Pre-Christmas Festivals You Can Enjoy This November

Pre-Christmas Festivals
Filipino festivals this month of November. ctto.

Indeed, Christmas is in the air in the Philippines as holiday songs are already playing on the radio and in stores while Yuletide lighting events come one after another.

While everyone may be busy for early Christmas shopping, planning their reunions and Christmas parties, and counting down the days for the
Simbang Gabi in December, we must not forget that November is also a jam-packed month of festivals and gatherings that celebrate milestones and anniversaries, unity, diversity, arts, and heritage.

We are almost half done with November and Good News Pilipinas came up with this list of festivals you don’t want to miss in the remaining days of this month.

November 6-23, Benguet

The grand “cañao” or native feast with pigs and cows being offered to the gods and forbears. Credits to Atty. Ronald M. Cosalan.

The Adivay Festival is an Agri-Tourism festival and thanksgiving celebration of the abundant blessings in the province of Benguet, the home of Philippine strawberries, the award-winning coffees, and etag delicacies.

The festival that celebrates Adivay (Ibaloy term for “coming together” or “bonding”) started on November 6 through the ceremonial beating of the gong and blowing of bamboo horns.

The month-long festival highlight is a civic and float parade on November 23, as well as the traditional grand “cañao” (native feast) where pigs are offered to the gods and ancestors.

Beauty pageants, medical and dental services for farmers, mountain bike racing, trade fair, and other festivities are also scheduled within the festival.

This year, the Adivay Festival theme is “HEALTHIER Benguet” which stands for the priority projects of the local government:

H (health),
E (education),
A (agriculture),
L (livelihood),
T (tourism),
H (human resource and development), I (infrastructure),
E (environment),
R (responsive and resilient government)

November 9-11, South Cotabato

The T’boli people perform the festival’s opening ritual. Credits to Where Have You VIN Facebook.

This festival is in line with the 36th founding anniversary celebration of the Municipality of Lake Sebu in South Cobato, home of the T’boli tribe who are T’nalak fabric weavers.

The word “Helobung” means “never-ending joy” in T’boli language.

In its 23rd year, the festival theme is “Lake Sebu: Home of the Living Treasures” with activities focusing on the indigenous culture and art such as the cultural parade, horse show, and a mass wedding.

It already started on November 8th and will last until 11th so you still have one more day left to enjoy this festival in South Cotabato.

November 21, Sultan Kudarat

The street dancers of Kalimudan Festival in their bright costumes. Credits to Kalimudan Festival Facebook.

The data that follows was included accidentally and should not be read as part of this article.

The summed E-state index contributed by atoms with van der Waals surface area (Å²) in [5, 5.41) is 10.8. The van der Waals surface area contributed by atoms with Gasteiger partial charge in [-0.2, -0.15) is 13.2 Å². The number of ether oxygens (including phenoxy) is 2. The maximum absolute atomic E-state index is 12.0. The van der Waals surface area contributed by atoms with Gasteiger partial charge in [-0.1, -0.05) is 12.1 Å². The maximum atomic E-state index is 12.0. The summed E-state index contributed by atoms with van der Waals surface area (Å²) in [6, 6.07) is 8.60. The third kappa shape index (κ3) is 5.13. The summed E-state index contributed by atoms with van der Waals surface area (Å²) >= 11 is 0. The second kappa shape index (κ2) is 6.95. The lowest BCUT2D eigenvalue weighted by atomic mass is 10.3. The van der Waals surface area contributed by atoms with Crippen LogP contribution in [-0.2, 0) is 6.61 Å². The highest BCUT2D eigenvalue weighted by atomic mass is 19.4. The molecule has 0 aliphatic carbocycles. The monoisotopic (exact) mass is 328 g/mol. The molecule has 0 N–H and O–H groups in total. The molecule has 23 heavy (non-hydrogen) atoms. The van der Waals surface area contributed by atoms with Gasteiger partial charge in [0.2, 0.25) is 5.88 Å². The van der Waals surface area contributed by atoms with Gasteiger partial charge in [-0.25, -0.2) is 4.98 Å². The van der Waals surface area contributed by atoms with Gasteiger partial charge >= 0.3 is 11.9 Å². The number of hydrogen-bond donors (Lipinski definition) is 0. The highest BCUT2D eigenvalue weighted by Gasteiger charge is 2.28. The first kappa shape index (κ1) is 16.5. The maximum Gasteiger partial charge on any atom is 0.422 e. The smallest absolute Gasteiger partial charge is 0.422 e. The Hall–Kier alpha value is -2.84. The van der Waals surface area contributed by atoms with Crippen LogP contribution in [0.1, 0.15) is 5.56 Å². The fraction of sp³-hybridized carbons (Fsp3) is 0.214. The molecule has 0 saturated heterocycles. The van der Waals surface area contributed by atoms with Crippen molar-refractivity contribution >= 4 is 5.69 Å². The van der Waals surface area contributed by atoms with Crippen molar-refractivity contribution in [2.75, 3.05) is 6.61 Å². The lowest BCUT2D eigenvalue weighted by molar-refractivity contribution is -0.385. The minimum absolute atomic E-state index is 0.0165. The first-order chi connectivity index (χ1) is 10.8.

The Kalimudan is an annual month-long festival of the people of Sultan Kudarat from different tribes such as Manobo, Tiruray, and T’boli gatherings to celebrate of their unity and diversity.

It also coincides with the province’s founding anniversary and is celebrated through street dancing, trade fairs and night concerts, among other activities.

The word “Kalimudan” means “informal gathering” in Maguindanaoan language.

November 22-23, Angono, Rizal

The higantes was influenced by the Mexican art form of paper-mache brought by the Spanish priests to the Philippines. Credits Unlad Pinas.

The celebration of the Higantes Festival of the city of Angono, the country’s “art capital” in the province of Rizal, can be traced way back to the Spanish colonial times in the Philippines in honor of San Clemente, the patron saint of fishermen.

The celebration highlights the parade of papier-mache giants (usually 12 feet in height) in colorful costumes and rendered as a man or lady. It was said to be the Filipino form of agrarian protest back then to ridicule the hacienda rulers in Angono during the Spanish period.

The Higantes Festival has since grown and become an avenue for the people of Angono to express their artistic talent, conserve their old-age practice, preserve their heritage, and attract local and foreign tourists.

2nd week of November, Marinduque

MIMAROPA Festival is hosted by Marinduque this year. Credits to the Department of Tourism.

The MIMAROPA is coined from the names of five provinces in Region IV-B: the provinces of Mindoro Occidental, Mindoro Oriental, Marinduque, Romblon, and Palawan.

The festival is an annual celebration that aims to achieve the region’s vision as “The Destination of Choice” and is hosted by each of the provinces on a rotational basis. Marinduque will serve as host-province this year.

The celebration highlights MIMAROPA’s agricultural produce, indigenous arts, native cuisines, and beauty pageants, trade fair, and street-dancing competition.

TELL US in the comments below about your favorite festival experience!

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Lorenzo Cruz believes that the power of beauty could help the Philippines to rise to the top. He is a travel and fashion enthusiast who loves to explore Filipino culture.